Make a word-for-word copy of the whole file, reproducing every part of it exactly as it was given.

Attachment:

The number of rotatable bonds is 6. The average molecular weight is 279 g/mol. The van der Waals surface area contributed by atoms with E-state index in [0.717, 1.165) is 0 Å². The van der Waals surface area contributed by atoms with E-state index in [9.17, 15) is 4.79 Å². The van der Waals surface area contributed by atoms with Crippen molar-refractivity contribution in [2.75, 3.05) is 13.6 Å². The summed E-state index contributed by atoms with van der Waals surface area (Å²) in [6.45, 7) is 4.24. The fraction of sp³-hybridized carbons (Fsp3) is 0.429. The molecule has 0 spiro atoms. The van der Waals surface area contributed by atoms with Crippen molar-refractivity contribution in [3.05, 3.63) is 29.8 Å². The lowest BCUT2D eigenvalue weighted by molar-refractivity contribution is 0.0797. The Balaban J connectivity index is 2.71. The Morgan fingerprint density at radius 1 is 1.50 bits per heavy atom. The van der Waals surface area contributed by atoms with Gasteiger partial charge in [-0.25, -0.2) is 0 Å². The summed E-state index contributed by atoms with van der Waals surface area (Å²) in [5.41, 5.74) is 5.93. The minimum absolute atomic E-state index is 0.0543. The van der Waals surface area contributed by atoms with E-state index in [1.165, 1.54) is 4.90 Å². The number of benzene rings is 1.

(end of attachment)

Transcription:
The number of rotatable bonds is 6. The average molecular weight is 279 g/mol. The van der Waals surface area contributed by atoms with E-state index in [0.717, 1.165) is 0 Å². The van der Waals surface area contributed by atoms with E-state index in [9.17, 15) is 4.79 Å². The van der Waals surface area contributed by atoms with Crippen molar-refractivity contribution in [2.75, 3.05) is 13.6 Å². The summed E-state index contributed by atoms with van der Waals surface area (Å²) in [6.45, 7) is 4.24. The fraction of sp³-hybridized carbons (Fsp3) is 0.429. The molecule has 0 spiro atoms. The van der Waals surface area contributed by atoms with Crippen molar-refractivity contribution in [3.05, 3.63) is 29.8 Å². The lowest BCUT2D eigenvalue weighted by molar-refractivity contribution is 0.0797. The Balaban J connectivity index is 2.71. The Morgan fingerprint density at radius 1 is 1.50 bits per heavy atom. The van der Waals surface area contributed by atoms with Gasteiger partial charge in [-0.25, -0.2) is 0 Å². The summed E-state index contributed by atoms with van der Waals surface area (Å²) in [5.41, 5.74) is 5.93. The minimum absolute atomic E-state index is 0.0543. The van der Waals surface area contributed by atoms with E-state index in [1.165, 1.54) is 4.90 Å². The number of benzene rings is 1.